Laying off people also means that businesses to not be able to restart operations once the pandemic is "under control", plus the loss in sales / revenue as consumers are either too broke or too nervous to spend.

              Too many people are spooked and piling up cash, and even folks who were previously spendthrifts are paring down. Payroll reductions may provide temporary relief but the overall domino effect will devastate every business as a whole in the long run.

              This will likely not end well.

              Comment


                Originally posted by Scallywag View Post

                Laying off people also means that businesses to not be able to restart operations once the pandemic is "under control", plus the loss in sales / revenue as consumers are either too broke or too nervous to spend.

                Too many people are spooked and piling up cash, and even folks who were previously spendthrifts are paring down. Payroll reductions may provide temporary relief but the overall domino effect will devastate every business as a whole in the long run.

                This will likely not end well.
                I don't disagree with any of that. I was just saying why at least a short term bump in the market makes sense.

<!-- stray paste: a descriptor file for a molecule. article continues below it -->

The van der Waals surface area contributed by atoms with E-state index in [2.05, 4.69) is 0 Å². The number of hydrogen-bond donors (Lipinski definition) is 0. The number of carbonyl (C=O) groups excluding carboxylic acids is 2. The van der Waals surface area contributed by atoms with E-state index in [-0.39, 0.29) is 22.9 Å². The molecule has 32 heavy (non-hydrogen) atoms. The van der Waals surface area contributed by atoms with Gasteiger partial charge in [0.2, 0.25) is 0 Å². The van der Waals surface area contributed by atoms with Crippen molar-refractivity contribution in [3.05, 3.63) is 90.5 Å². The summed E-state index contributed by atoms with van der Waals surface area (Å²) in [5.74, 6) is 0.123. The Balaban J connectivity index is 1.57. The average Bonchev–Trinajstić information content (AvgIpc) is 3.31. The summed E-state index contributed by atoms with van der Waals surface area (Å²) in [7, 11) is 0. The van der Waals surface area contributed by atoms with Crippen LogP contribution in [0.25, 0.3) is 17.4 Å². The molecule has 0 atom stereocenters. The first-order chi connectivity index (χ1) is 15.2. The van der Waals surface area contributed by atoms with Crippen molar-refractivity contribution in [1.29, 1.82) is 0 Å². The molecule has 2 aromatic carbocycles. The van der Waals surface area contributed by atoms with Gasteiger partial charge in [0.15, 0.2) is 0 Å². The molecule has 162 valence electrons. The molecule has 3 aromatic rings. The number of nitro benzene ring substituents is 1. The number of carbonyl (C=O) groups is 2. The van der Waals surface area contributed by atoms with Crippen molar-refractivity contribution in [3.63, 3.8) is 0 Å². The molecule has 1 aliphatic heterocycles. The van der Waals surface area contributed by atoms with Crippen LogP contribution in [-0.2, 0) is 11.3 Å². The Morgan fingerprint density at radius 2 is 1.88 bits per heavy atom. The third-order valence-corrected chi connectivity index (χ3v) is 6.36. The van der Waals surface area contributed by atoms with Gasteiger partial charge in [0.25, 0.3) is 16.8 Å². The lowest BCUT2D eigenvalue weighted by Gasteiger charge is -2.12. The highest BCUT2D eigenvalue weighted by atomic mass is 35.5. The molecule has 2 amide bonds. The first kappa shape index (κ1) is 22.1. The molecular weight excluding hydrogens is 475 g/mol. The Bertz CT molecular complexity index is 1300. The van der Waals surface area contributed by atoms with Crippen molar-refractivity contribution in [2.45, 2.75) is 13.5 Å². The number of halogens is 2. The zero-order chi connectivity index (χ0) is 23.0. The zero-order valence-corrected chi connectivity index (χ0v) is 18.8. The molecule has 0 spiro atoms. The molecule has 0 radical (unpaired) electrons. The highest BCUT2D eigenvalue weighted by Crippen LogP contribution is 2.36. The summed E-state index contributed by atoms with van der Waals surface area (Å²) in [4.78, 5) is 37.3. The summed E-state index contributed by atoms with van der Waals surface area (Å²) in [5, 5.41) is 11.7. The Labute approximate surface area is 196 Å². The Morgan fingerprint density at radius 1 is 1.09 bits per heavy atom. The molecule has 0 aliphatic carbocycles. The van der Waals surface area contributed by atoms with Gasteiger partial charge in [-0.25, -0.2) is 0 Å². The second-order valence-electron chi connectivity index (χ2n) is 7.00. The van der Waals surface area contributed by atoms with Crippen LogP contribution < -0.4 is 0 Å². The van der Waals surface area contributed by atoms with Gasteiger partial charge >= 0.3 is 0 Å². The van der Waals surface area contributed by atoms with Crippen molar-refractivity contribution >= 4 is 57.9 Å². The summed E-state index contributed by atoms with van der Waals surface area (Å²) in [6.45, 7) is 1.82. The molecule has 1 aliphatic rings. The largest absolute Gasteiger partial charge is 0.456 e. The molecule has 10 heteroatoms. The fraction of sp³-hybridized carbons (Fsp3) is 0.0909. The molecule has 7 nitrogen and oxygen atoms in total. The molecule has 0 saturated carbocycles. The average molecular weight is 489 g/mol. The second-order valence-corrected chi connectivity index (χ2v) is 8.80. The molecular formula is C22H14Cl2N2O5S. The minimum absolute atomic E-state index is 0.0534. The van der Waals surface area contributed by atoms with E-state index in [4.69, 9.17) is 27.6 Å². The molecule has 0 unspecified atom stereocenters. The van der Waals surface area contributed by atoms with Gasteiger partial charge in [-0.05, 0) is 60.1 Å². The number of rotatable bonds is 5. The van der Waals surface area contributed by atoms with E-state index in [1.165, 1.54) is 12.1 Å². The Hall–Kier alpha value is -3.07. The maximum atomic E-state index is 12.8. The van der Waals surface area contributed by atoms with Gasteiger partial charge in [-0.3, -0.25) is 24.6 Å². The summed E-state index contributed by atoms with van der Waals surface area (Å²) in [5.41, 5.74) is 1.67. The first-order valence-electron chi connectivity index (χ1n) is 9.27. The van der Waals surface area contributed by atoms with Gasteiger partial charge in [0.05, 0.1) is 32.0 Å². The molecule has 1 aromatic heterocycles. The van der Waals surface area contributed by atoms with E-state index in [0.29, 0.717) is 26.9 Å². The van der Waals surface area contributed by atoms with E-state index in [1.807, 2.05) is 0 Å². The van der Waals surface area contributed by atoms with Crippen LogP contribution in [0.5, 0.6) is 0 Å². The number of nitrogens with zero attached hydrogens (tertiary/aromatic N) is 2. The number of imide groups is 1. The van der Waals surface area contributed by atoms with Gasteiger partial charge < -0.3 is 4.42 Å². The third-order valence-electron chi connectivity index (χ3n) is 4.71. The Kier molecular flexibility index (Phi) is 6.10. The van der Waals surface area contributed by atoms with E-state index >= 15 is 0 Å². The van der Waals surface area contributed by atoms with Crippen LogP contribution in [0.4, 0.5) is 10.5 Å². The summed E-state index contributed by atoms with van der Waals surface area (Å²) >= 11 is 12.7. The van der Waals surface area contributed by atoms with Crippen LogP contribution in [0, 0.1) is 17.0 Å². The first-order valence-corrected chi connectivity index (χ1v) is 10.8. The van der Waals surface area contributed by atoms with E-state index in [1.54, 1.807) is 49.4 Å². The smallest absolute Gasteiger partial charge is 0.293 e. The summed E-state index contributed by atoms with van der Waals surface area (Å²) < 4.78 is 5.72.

There are a lot of businesses that are trying to look good and keep paying their employees. Great optics but lousy financial move.

                As for restarting, I'm sure we will have some kind of heads up before the restrictions are lifted so they'll have time to call back the staff. Maybe it will just be a few days but that's long enough to reach out to your staff and get them lined up to return. The vast majority of people want to get back to work. They're anxiously awaiting that call back. At least that's true of everyone I know who has been laid off and is collecting unemployment right now. They can't wait for this to be over.
                Steve

                * Despite the high cost of living, it remains very popular.
                * Why should I pay for my daughter's education when she already knows everything?
                * There are no shortcuts to anywhere worth going.

                Comment


                  Originally posted by Scallywag View Post
                  Yet the Dow surged 400 points? Makes no sense.
                  Apparently Trump tweeted that oil production will be cut and prices shot up.
                  Steve

                  * Despite the high cost of living, it remains very popular.